Built on the ruins of the Gothic Church of St. Columba in the old center of Cologne, not far from the city’s spectacular cathedral, Swiss architect Peter Zumthor’s Kolumba Museum stands as an equally uplifting and melancholic testament to the glorious and the bleak chapters of the city’s past.
The building does not reveal a lot from the outside. Apart from a series of holes puncturing the facades halfway up and some large, square windows, it appears to be a closed box of slender and neatly aligned light grey bricks. But entering from the foyer into the main room of the museum’s lower level, everything falls into place.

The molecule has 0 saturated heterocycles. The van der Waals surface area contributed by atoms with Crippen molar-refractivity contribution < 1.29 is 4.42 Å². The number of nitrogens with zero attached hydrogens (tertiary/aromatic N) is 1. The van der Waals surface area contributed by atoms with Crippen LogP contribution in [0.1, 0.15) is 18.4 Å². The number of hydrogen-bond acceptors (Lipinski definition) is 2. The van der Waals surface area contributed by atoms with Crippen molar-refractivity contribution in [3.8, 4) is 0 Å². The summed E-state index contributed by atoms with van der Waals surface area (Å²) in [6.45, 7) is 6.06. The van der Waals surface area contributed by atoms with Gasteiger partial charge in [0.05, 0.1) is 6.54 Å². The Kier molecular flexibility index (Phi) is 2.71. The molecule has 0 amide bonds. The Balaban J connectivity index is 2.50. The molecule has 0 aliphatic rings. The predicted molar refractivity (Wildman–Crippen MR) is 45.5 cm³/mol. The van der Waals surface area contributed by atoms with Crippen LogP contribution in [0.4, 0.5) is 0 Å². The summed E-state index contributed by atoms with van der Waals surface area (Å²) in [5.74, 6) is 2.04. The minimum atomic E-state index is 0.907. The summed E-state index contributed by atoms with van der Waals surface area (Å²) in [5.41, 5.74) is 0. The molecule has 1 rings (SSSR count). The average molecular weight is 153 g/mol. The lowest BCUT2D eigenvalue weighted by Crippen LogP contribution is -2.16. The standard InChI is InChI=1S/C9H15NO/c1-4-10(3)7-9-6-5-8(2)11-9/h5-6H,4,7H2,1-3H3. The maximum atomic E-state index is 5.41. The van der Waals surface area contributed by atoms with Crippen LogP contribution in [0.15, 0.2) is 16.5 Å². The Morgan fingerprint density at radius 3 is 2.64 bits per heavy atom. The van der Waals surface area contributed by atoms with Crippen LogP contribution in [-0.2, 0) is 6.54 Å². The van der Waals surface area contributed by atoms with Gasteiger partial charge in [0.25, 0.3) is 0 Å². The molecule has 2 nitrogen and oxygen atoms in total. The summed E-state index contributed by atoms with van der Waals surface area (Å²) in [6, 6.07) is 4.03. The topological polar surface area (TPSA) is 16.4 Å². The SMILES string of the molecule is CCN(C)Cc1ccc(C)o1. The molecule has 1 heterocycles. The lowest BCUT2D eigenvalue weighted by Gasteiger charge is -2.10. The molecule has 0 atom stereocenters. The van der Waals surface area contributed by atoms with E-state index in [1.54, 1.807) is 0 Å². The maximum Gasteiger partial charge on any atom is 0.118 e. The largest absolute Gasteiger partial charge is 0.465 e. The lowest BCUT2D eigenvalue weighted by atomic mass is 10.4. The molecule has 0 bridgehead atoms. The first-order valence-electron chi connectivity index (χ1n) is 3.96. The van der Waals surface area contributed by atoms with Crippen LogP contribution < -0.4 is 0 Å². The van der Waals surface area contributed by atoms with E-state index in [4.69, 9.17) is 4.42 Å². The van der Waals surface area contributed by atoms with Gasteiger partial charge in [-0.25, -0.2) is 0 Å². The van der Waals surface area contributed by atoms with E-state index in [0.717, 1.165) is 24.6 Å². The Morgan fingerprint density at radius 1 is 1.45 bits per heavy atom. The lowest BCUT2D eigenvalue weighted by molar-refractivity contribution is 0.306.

The walls are windowless apart from the perforations lining the top, casting filtered light into the double height room. A zigzagging pathway guides you through the archaeological excavations between slim concrete columns pinning up the ceiling.